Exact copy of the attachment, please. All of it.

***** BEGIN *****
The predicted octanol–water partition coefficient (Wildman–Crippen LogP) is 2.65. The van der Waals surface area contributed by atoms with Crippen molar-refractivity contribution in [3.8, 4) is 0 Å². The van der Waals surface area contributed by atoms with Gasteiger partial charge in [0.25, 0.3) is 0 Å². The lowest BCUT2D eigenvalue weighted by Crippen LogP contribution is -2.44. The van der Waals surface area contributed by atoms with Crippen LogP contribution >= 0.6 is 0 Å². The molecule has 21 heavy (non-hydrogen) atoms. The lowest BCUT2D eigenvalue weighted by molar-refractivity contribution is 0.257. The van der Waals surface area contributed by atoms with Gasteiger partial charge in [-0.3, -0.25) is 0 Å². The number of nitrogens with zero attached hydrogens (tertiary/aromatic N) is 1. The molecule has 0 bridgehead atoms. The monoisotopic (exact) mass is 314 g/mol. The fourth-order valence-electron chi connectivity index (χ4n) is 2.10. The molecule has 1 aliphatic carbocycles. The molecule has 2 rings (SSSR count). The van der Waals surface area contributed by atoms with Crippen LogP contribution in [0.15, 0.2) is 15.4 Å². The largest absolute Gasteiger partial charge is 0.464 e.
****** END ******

The predicted octanol–water partition coefficient (Wildman–Crippen LogP) is 2.65. The van der Waals surface area contributed by atoms with Crippen molar-refractivity contribution in [3.8, 4) is 0 Å². The van der Waals surface area contributed by atoms with Gasteiger partial charge in [0.25, 0.3) is 0 Å². The lowest BCUT2D eigenvalue weighted by Crippen LogP contribution is -2.44. The van der Waals surface area contributed by atoms with Crippen LogP contribution >= 0.6 is 0 Å². The molecule has 21 heavy (non-hydrogen) atoms. The lowest BCUT2D eigenvalue weighted by molar-refractivity contribution is 0.257. The van der Waals surface area contributed by atoms with Gasteiger partial charge in [-0.3, -0.25) is 0 Å². The number of nitrogens with zero attached hydrogens (tertiary/aromatic N) is 1. The molecule has 0 bridgehead atoms. The monoisotopic (exact) mass is 314 g/mol. The fourth-order valence-electron chi connectivity index (χ4n) is 2.10. The molecule has 1 aliphatic carbocycles. The molecule has 2 rings (SSSR count). The van der Waals surface area contributed by atoms with Crippen LogP contribution in [0.15, 0.2) is 15.4 Å². The largest absolute Gasteiger partial charge is 0.464 e.